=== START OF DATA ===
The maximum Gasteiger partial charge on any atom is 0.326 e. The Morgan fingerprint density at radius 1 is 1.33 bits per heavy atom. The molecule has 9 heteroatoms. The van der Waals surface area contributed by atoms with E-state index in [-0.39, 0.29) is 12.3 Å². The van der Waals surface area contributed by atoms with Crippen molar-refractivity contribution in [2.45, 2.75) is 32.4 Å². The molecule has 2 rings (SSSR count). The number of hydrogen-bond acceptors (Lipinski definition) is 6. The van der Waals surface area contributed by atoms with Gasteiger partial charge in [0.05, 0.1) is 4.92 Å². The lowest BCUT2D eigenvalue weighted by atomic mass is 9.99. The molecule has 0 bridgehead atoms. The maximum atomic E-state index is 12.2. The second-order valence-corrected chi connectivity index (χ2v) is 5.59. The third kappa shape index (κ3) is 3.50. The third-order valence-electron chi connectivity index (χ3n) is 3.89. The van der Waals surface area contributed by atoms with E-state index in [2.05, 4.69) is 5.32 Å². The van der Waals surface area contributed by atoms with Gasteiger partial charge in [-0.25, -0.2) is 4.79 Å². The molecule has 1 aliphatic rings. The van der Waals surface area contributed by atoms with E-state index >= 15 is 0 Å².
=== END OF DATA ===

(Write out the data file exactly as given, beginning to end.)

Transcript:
The maximum Gasteiger partial charge on any atom is 0.326 e. The Morgan fingerprint density at radius 1 is 1.33 bits per heavy atom. The molecule has 9 heteroatoms. The van der Waals surface area contributed by atoms with E-state index in [-0.39, 0.29) is 12.3 Å². The van der Waals surface area contributed by atoms with Crippen molar-refractivity contribution in [2.45, 2.75) is 32.4 Å². The molecule has 2 rings (SSSR count). The number of hydrogen-bond acceptors (Lipinski definition) is 6. The van der Waals surface area contributed by atoms with Gasteiger partial charge in [0.05, 0.1) is 4.92 Å². The lowest BCUT2D eigenvalue weighted by atomic mass is 9.99. The molecule has 0 bridgehead atoms. The maximum atomic E-state index is 12.2. The second-order valence-corrected chi connectivity index (χ2v) is 5.59. The third kappa shape index (κ3) is 3.50. The third-order valence-electron chi connectivity index (χ3n) is 3.89. The van der Waals surface area contributed by atoms with E-state index in [2.05, 4.69) is 5.32 Å². The van der Waals surface area contributed by atoms with Gasteiger partial charge in [-0.25, -0.2) is 4.79 Å². The molecule has 1 aliphatic rings. The van der Waals surface area contributed by atoms with E-state index >= 15 is 0 Å².